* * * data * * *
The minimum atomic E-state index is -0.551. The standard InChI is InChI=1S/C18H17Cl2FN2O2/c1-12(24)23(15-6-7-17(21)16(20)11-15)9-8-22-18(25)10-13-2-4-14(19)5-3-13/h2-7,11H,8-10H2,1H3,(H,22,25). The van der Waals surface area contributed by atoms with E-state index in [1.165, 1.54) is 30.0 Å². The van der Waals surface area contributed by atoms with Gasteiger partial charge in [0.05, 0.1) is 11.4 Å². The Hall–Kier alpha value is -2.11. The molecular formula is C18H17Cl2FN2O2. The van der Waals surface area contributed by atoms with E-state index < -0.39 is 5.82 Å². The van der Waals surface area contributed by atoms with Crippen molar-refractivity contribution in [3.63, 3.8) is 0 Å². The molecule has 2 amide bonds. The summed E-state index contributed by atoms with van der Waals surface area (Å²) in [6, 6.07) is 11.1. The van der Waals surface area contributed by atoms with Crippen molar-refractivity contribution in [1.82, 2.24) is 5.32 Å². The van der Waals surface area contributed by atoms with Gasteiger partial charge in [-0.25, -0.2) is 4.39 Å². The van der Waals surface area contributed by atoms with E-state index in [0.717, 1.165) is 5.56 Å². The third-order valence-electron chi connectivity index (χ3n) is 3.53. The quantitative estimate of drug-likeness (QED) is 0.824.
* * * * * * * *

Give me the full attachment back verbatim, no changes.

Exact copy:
The minimum atomic E-state index is -0.551. The standard InChI is InChI=1S/C18H17Cl2FN2O2/c1-12(24)23(15-6-7-17(21)16(20)11-15)9-8-22-18(25)10-13-2-4-14(19)5-3-13/h2-7,11H,8-10H2,1H3,(H,22,25). The van der Waals surface area contributed by atoms with E-state index in [1.165, 1.54) is 30.0 Å². The van der Waals surface area contributed by atoms with Gasteiger partial charge in [0.05, 0.1) is 11.4 Å². The Hall–Kier alpha value is -2.11. The molecular formula is C18H17Cl2FN2O2. The van der Waals surface area contributed by atoms with E-state index < -0.39 is 5.82 Å². The van der Waals surface area contributed by atoms with Crippen molar-refractivity contribution in [3.63, 3.8) is 0 Å². The molecule has 2 amide bonds. The summed E-state index contributed by atoms with van der Waals surface area (Å²) in [6, 6.07) is 11.1. The van der Waals surface area contributed by atoms with Crippen molar-refractivity contribution in [1.82, 2.24) is 5.32 Å². The van der Waals surface area contributed by atoms with Gasteiger partial charge in [-0.25, -0.2) is 4.39 Å². The van der Waals surface area contributed by atoms with E-state index in [0.717, 1.165) is 5.56 Å². The third-order valence-electron chi connectivity index (χ3n) is 3.53. The quantitative estimate of drug-likeness (QED) is 0.824.